Photo Cred

Thursday, March 12, 2015

Each Day A New Adventure

Skinning away from the comfort and safety of the car at 3am, I find myself confronted with a challenging blend of emotions: exhilaration, fear, cold, hearing enhanced by the limited vision provided by a headlamp's glow.  Fingertips bite inside gloves, noses drip, skins hiss across hard-frozen snow.  The unknown of the day weighs heavy--will we work for hours to get up there only to be turned back?  Will conditions work out?  Will I fall off of this mountain?

The late Andreas Frannson wrote of it in his journal: "Would it be a game worth playing at all if the outcome was certain?"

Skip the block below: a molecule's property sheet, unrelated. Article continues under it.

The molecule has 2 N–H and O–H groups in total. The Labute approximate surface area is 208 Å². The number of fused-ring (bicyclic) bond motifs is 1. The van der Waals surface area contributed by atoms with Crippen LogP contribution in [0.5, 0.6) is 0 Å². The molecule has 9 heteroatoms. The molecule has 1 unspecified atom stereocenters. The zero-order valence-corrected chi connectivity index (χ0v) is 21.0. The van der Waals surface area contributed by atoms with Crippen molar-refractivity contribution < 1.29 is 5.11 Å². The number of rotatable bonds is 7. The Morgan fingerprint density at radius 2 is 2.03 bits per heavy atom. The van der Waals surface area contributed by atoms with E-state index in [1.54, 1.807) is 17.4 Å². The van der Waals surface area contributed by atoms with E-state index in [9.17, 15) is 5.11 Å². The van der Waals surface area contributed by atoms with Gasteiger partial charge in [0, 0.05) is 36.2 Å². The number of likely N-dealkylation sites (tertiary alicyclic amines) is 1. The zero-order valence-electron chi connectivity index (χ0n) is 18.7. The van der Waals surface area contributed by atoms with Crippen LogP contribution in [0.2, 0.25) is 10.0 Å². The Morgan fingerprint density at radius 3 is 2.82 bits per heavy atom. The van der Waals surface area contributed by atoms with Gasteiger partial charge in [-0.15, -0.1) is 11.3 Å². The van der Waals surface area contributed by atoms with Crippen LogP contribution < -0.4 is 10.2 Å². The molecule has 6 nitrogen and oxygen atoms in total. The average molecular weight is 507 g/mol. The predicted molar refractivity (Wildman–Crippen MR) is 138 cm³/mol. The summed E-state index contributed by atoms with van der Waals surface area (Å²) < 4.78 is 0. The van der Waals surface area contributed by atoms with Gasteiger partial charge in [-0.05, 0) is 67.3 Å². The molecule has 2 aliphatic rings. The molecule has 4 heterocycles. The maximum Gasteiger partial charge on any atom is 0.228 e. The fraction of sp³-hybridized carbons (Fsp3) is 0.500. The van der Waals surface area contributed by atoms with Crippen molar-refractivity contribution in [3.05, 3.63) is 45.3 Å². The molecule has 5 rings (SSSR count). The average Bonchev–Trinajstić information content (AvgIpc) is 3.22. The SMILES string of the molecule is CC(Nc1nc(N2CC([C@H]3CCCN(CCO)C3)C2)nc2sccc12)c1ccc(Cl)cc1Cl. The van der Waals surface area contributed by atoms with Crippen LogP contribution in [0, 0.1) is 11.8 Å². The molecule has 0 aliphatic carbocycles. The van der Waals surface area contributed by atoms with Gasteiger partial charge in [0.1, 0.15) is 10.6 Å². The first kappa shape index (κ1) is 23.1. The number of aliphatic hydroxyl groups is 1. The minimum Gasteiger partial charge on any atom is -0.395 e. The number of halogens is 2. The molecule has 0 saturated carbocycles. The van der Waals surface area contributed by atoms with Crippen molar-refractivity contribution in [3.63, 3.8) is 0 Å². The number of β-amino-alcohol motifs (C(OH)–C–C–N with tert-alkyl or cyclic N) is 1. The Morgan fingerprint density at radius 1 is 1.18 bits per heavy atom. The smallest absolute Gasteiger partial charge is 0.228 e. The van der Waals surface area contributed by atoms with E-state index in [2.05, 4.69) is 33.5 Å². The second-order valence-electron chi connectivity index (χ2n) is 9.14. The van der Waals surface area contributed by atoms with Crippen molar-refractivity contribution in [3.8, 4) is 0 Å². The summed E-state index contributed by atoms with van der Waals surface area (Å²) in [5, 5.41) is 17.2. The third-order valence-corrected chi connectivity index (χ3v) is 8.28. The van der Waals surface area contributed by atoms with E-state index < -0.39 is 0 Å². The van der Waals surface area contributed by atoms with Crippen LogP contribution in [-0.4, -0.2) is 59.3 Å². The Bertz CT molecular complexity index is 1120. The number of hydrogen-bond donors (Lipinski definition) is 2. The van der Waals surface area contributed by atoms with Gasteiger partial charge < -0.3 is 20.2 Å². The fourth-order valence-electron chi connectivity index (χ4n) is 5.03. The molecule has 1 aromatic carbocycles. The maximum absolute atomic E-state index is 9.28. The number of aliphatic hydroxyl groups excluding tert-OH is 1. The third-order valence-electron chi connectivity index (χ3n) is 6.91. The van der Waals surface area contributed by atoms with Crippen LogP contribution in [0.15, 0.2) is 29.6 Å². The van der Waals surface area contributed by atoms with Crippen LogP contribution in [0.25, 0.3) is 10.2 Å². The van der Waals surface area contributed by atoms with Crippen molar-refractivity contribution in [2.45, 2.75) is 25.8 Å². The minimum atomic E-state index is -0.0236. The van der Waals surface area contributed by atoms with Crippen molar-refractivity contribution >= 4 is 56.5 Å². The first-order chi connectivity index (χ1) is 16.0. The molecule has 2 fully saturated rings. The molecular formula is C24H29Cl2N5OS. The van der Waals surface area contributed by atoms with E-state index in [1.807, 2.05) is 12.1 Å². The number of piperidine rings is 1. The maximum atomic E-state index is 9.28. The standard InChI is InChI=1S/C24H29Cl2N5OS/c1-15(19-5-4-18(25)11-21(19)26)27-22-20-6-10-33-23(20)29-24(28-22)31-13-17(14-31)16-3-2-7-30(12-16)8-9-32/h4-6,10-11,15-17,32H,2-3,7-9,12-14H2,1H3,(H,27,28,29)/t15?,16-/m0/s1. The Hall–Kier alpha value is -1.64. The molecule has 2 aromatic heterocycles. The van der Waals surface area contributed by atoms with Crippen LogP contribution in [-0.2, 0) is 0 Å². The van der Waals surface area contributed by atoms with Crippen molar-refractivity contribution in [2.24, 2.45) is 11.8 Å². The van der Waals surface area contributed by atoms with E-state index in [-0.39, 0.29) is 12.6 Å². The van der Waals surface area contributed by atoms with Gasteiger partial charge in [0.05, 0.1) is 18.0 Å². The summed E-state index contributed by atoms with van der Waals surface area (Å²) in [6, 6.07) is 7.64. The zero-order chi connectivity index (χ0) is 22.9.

Would it?

February's Friday the 13th seemed like a great setup for an adventure, having received 8-10" of snowfall in the preceding week and a couple of mild, sunny days on the 11th and 12th to settle things out.  In the wee hours of the 13th, ignoring common superstition around the date, Paul Rachele and I headed into Garnet Canyon to see how the game played on the Grand.

There is an old Irish blessing/curse that goes, "May you live in interesting times."  The Tetons have seen interesting weather this year, resulting in interesting conditions in the alpine, with strong winds blowing out many of the lines up high and unexpectedly filling in others.  Many lines are unskiable, or at least not worth the effort for the amount of ropework that it would take.  Others are as fat as I've ever seen them.  

The Ford Couloir is the funnel-shaped feature dropping from the summit, and the Stettner Couloir is the skinny one in the lower right.  The Chevy is the gully that connects the two, where the line is dashed.
(Photo taken from the top of the Middle a couple of years ago.)